Architecture with Nothing to Hide: 12 Glass Box Buildings
By Steph, Web Urbanist, 13 January 2016.
By Steph, Web Urbanist, 13 January 2016.
Spotlighting the reflective, shimmering and transparent qualities of glass, architecture primarily made up of glazed volumes interacts with its environment in ways that opaque structures simply can’t, whether they’re overlooking the ocean or in the middle of a busy urban square. Their sense of vulnerability is tempered by this feeling of connection, containing their inhabitants without cutting them off from the world.
1. Japanese School
“I wanted to create a building where it isn’t clear if there are any rules at all,” says architect Junya Ishigami of the disorienting Kanagawa Institute of Technology, comprised of little more than 305 steel columns and a whole lot of glass.
The structure reflects the trees at its perimeter, seeming to multiply them, making it feel more like a forest itself than a college classroom. Inside, the steel beams mimic tree trunks.
2. Russet Residence by Splyce Design
Stacks of glazed boxes jut out from a Vancouver hillside in this modern residence by Splyce Design, stretching out toward the ocean.
Some rooms even cantilever from the sides of the house, maximizing the number of interior spaces with an impressive view. All of that frameless glazing helps the home blend in with its surrounding forest environment.
3. Offices for Junta de Castilla y Leon by Alberto Campo Baeza
How do you make a structure feel simultaneously open and vulnerable, and as secure as a fortress? Build a glass box inside a stone enclosure, as the Offices for Junta de Castilla y León demonstrates.
Designed by Alberto Campo Baeza, the structure utilizes sandstone to disguise the very modern building in its historic environment, the walled city of Zamora, Spain. The perimeter walls provide privacy, while the glazed box within soaks up sunlight.
4. Skyline Residence
The incredible Skyline Residence in Hollywood by Belzberg Architects has its very own drive-in theatre on the side of a geometric glazed volume.
The entirety of the glass facade opens to the sky on the bottom floor, leading out to a 65-foot hillside infinity pool.
5. Lac Supérieur Residence
High up n the terraced hills of Quebec’s Laurentian mountains, this beautiful home by Montreal-based firm Saucier + Perrotte has gained the nickname ‘The Cube’ among locals living in traditional ski chalets.
But though the Lac Superieur Residence may contrast with existing structures, there’s admiration in that gaze. The streamlined home features a glassed-in section in the middle that cantilevers out over the grass.
Not only do some of the private rooms within this stacked-cube structure by MPA Architetti extend past the facade, a stunning infinity pool does the same from the top level.
Overlooking Lake Lugano in Switzerland, the Lomocubes building features 12 luxury apartments and a spacious penthouse for the lucky top-floor dweller.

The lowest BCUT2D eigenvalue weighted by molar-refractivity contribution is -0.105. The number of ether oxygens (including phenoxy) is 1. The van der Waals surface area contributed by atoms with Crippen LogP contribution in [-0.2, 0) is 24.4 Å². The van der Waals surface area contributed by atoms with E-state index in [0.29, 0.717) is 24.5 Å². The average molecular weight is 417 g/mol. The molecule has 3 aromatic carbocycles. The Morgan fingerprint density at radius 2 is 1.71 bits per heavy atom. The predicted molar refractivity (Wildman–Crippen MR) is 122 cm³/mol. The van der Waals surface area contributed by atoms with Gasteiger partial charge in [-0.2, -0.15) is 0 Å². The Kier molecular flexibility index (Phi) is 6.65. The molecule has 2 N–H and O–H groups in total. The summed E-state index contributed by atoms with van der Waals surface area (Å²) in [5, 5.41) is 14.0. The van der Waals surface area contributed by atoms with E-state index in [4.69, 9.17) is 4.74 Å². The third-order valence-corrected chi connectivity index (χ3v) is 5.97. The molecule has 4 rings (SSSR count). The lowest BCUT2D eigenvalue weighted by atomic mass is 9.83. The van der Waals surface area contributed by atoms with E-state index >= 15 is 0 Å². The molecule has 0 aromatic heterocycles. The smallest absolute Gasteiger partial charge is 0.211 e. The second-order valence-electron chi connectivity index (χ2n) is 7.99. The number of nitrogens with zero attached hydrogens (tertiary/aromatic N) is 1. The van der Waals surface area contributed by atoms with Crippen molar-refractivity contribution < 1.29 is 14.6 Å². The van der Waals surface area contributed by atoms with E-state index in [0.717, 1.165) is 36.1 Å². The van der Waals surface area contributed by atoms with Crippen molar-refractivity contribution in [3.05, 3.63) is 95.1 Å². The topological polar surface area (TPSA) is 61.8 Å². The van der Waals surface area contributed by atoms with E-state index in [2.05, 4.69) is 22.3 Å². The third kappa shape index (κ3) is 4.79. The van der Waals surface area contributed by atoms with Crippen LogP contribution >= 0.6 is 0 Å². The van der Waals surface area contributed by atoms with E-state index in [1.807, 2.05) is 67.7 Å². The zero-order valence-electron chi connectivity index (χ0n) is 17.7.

7. Cantilevered Boston Home
Photo: Eirik Johnson for The Wall Street Journal
The great room of this Massachusetts home by Boston architect Warren Schwartz floats 14 feet off the ground, the glass tip acting as a lookout point.
Photos: Eirik Johnson for The Wall Street Journal
The cantilevered portion is counterbalanced by a hidden concrete basement tucked into the hillside.
8. Stacked Glass Farm
Located in the middle of urban Tokyo, the stacked glass cubes of Roppongi Nouen Farm by ON Design turn food production into an architectural statement.
They lift the vegetable beds to mimic the proportions of adjacent skyscrapers. The produce is served in a nearby restaurant.
9. Glass Cube Lake House
Canadian studio GH3 places a glass cube at the edge of Ontario’s Stoney Lake, set atop an opaque boathouse.
Translucent panels can be pulled over the glass of this photographer’s studio to enhance privacy.
10. Casa Golf
Concrete and glass set off each other’s most notable qualities as they come together in Casa Golf by Argentinean architect Luciano Kruk.
Located near Buenos Aires and looking out onto a golf course, the home is oriented to take in only the most beautiful views, its windows mostly facing the front and rear rather than the sides.
11. House in Rokko
From far away, it probably looks like a modest prefab home elevated on stilts at the edge of a Kobe hillside in southern Japan. Tato Architects placed a metal barn on top of a glass box for ‘House in Rokko.’
The second-floor wrap-around balcony creates an overhang that shades the very transparent bottom floor. As open as that level may be, it’s actually not visible to any other houses on the hillside, or from below.
12. Modern Art Museum of Fort Worth by Tadao Ando
Five flat-roofed glass rectangles rise from a reflecting pool at the Modern Museum of Fort Worth by architect Tadao Ando, creating a glittering tableau of simple materials and clean, unfussy lines. The museum itself is presented as a work of modern art, with its concrete roofs supported by massive Y-shaped pillars.
Says Ando, “By using glass as a wall, physically there is a barrier, protection from the outside, but visually there is no boundary between outside and inside. There is also the light that comes off the water through the glass that indicates a lack of boundary and can make its presence felt on the wall.”
Top image: Lomocubes. Credit: MPA Architetti via Contemporist.
[Source: Web Urbanist. Edited. Some links added.]